China welcomes the upcoming visit of senior U.S. officials to Beijing to talk about trade and also reaffirms its stance of solving disputes under a bilateral or multilateral framework, the Foreign Affairs Ministry said on Wednesday.
The ministry's comment came after U.S. President Donald Trump expressed optimism on Tuesday that a trade deal can be reached, as the senior U.S. delegation prepares to visit Beijing.
"It is not surprising for China and the U.S., the two largest economies, to have economic disputes. These problems can be solved via bilateral consultations or within a commonly recognized multilateral framework. However, they can never be solved by unilateral means," Foreign Ministry spokesman Lu Kang said at a daily news briefing.
Trump said Treasury Secretary Steven Mnuchin and U.S. Trade Representative Robert Lighthizer will lead a delegation in a few days. The move is seen a signal of easing bilateral trade tensions. It will be Mnuchin's first trip to China as U.S. Treasury secretary.
"I think we've got a very good chance of making a deal," Trump told the media during French President Emmanuel Macron's visit.
"China is very serious, and we are very serious," Trump said, adding that the tariffs announced "will continue unless we make a trade deal".
Experts said China still needs to be prepared with both soft and hard solutions to deal with the Trump administration's business policies, as the bilateral trade relations are still far from uneventful.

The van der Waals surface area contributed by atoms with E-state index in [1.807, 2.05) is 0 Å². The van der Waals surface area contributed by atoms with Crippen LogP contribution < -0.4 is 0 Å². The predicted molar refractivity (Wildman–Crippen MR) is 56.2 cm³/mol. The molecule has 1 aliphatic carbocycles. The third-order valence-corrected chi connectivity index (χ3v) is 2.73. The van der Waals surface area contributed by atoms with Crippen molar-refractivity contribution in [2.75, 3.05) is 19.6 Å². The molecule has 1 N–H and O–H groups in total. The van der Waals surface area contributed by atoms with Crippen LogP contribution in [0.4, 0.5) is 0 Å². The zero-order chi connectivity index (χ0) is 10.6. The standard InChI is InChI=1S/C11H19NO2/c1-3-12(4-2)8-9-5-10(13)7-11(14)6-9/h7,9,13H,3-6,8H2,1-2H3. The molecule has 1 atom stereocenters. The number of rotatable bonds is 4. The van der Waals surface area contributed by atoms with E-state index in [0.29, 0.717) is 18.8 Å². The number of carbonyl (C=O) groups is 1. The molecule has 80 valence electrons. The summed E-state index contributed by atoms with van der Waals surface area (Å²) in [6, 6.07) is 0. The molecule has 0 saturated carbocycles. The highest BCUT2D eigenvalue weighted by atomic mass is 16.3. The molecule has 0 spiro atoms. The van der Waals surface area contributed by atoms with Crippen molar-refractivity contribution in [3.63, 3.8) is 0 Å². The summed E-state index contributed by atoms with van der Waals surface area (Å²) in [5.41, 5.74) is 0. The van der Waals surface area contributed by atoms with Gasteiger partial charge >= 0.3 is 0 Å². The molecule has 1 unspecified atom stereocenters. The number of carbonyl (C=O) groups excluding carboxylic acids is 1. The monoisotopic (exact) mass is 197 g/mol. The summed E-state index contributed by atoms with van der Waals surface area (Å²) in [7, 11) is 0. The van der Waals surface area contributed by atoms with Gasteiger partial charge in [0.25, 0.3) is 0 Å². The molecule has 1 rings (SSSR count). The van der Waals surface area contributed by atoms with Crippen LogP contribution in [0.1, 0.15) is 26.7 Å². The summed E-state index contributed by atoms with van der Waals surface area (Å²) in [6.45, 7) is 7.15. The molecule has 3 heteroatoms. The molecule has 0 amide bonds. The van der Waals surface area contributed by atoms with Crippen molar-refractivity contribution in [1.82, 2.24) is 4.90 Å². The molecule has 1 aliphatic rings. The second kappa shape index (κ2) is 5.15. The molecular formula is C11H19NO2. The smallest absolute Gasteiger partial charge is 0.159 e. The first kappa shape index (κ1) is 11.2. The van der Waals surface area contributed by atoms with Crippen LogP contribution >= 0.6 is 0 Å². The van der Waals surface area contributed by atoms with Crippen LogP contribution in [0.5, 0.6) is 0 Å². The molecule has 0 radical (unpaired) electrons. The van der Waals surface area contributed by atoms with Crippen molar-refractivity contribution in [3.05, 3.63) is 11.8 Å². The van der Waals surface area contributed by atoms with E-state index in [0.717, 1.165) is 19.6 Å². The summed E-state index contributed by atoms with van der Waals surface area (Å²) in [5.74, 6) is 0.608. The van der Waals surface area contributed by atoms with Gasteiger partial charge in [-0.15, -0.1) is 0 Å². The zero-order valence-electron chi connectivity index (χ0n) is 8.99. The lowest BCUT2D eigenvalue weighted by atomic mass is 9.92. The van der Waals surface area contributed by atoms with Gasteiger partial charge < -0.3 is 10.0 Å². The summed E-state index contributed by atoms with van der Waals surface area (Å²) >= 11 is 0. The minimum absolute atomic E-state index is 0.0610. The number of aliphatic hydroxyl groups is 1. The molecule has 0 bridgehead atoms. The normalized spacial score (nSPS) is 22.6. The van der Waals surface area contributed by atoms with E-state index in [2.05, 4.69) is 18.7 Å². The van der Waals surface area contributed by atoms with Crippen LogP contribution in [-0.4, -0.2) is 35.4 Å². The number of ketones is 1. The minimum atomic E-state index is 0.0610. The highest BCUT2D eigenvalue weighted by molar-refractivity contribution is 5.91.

"Due to the escalating trade dispute, the anger of U.S. farmers and companies, especially those from high-tech manufacturing and service sectors, has put Republican candidates under pressure as midterm congressional elections approach," said Tu Xinquan, director of the China Institute for WTO Studies at the University of International Business and Economics in Beijing.
Tu said a trade war could cause job losses, price increases and downward pressure on stock markets, as well as damage the strong U.S. economic momentum. The Trump administration, therefore, is taking measures to avoid losing voters, especially in core constituencies of his political party.
"To ensure its rights, China can make use of economic dialogue and other high-level negotiation means, pragmatically initiating discussion to reach substantial results," said Long Guoqiang, vice-president of the Development Research Center of the State Council.
On the other hand, Long said, China must study and prepare measures to fight back if the U.S. continues damaging bilateral business ties with new forms of tactics.
The U.S. has threatened to impose tariffs on $150 billion worth of imports from China following a Section 301 investigation into China's intellectual property policies and practices. China has vowed to fight back and has proposed tariffs on $50 billion worth of imports from the U.S., including cars, soybeans and airplanes. Section 301 of the U.S. Trade Act of 1974 deals with technology and intellectual property rights.
China also fired back against U.S. Section 232 tariffs imposed on steel and aluminum imports by enacting new tariffs on 128 U.S. items, including fruit, wine and pork products. Section 232 of the Trade Expansion Act of 1962 involves the effect of imports on national security.